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mollĭo, īvi and ii, ītum, 4 (mollibat for molliebat, Att. ap. Non. 347, 16; Ov. M. 6, 21: mollirier for molliri, Ter. Phorm. 4, 3, 27), v. a. [mollis], to make soft, pliant, flexible, or supple, to soften (class.).

I. Lit.: frigoribus durescit umor, et idem vicissim mollitur tepefactus, Cic. N. D. 2, 10, 26: lanam trahendo, by spinning, Ov. M. 2, 411: artus oleo, Liv. 21, 55: dum ferrum molliat ignis, Hor. S. 1, 4, 20: ceram, Ov. M. 8, 198: semina, id. ib. 7, 123: humum foliis, id. ib. 4, 741: glebas, id. ib. 6, 220: ventrem, to relax, purge moderately, Plin. 20, 5, 20, 43: duritias, id. 28, 17, 70, 34: agri molliti, softened, loosened, Cic. N. D. 2, 50, 130.—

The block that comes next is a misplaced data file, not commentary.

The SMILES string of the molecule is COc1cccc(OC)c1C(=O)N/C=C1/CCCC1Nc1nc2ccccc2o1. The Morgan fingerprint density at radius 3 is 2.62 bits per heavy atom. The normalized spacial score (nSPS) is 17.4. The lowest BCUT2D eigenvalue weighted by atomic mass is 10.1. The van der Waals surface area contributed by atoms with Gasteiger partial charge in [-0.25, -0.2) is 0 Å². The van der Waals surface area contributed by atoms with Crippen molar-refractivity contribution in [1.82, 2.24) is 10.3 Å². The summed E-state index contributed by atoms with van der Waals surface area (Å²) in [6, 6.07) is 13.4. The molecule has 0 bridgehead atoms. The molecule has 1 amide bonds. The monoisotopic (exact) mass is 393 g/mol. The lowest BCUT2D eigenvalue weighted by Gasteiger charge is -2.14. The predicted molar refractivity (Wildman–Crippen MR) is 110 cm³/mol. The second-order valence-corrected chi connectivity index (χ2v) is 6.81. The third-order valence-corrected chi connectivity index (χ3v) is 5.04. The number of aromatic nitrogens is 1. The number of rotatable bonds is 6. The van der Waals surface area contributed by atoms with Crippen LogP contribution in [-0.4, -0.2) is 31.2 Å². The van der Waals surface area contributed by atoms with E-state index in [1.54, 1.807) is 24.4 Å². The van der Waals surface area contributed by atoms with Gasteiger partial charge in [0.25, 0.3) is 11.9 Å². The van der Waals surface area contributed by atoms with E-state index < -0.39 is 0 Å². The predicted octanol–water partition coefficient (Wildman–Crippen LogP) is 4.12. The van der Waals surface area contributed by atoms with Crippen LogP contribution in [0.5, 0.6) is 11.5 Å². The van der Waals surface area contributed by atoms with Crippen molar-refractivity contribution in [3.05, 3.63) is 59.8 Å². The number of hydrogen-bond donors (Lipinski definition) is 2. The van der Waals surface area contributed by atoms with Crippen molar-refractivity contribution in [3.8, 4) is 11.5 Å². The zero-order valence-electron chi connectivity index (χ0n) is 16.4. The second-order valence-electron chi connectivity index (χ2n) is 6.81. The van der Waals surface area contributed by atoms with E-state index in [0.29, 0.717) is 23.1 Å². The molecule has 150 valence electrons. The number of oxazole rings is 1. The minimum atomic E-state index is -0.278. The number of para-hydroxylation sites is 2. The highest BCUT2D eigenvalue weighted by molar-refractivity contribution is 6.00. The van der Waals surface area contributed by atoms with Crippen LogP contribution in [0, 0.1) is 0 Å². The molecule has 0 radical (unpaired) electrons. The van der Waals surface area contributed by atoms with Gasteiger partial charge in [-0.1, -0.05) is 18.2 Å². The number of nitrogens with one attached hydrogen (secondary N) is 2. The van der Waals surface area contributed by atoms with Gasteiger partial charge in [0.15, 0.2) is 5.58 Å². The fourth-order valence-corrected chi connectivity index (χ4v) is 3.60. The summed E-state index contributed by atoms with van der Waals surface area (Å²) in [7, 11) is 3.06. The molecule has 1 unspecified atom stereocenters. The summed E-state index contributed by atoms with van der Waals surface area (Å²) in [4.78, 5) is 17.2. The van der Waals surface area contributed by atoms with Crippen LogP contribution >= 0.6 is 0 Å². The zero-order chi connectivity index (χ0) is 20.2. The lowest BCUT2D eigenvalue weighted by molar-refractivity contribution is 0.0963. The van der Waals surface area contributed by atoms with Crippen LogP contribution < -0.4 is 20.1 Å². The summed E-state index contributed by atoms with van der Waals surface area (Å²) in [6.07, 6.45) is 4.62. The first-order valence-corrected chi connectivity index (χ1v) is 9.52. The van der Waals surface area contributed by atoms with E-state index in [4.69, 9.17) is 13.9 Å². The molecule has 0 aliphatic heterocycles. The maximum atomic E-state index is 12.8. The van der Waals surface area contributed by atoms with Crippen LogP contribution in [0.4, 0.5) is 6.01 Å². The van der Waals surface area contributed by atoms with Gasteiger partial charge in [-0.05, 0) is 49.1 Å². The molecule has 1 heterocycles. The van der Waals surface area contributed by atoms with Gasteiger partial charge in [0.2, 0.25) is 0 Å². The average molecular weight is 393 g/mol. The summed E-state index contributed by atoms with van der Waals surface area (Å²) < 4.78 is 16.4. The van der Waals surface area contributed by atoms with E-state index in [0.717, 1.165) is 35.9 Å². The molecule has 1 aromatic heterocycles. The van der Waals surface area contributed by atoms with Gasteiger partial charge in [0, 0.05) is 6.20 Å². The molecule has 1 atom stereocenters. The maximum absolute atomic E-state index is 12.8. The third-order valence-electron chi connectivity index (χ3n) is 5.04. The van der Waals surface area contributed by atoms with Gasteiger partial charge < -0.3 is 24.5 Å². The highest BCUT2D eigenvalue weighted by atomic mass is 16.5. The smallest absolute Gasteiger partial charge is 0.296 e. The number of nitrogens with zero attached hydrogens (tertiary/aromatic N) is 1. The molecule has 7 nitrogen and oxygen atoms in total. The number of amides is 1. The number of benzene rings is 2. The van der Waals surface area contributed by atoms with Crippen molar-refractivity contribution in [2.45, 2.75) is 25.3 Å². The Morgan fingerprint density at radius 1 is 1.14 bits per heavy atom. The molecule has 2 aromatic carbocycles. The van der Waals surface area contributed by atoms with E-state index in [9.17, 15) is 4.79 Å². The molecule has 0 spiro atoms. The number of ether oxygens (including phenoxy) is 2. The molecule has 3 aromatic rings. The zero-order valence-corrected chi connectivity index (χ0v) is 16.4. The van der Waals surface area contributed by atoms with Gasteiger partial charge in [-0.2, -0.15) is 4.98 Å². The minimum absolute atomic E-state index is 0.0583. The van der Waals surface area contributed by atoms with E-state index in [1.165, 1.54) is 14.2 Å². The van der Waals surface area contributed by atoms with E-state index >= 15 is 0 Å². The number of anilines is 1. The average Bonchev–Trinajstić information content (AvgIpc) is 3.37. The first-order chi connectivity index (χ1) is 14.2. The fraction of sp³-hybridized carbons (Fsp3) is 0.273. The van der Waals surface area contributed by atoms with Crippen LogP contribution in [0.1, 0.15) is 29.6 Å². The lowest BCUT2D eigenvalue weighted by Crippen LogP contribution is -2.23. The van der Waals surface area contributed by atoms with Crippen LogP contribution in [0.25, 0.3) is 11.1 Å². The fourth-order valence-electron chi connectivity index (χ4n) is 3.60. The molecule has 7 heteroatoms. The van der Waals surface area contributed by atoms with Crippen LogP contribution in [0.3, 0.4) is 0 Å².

II. Trop.

A. To soften, moderate, mitigate; to tame, restrain, check; to render easier, lighter, pleasanter, or less disagreeable: Hannibalem juveniliter exsultantem patientiā suā molliebat, Cic. Sen. 4, 10: quā mons mollibat mare, broke the violence of the sea, Att. ap. Non. 347, 16: iras, Liv. 1, 9: impetum, id. 3, 35: indocili numero cum grave mollit opus, Ov. Tr. 4, 1, 6: poenam, id. ib. 3, 5, 53: clivum, to make the ascent of a hill easier, Caes. B. G. 7, 46: clivos, Liv. 21, 37, 3: verba usu, Cic. N. D. 1, 34, 95: translationem, id. de Or. 3, 41, 165: fructus feros colendo, to render milder, Verg. G. 2, 36: caelum, Plin. 2, 47, 47, 124: lacrimae meorum me interdum molliunt, overcome me, Cic. Att. 10, 9, 2: Deus mollivit cor meum, softened, Vulg. Job, 23, 16.—

B. To soften, render effeminate or unmanly: legionem, Cic. Phil. 12, 3, 8: animos, id. Tusc. 2, 11, 27: vocem, to make soft or womanish, Quint. 11, 3, 24: puerum, to unman, Stat. S. 3, 4, 68.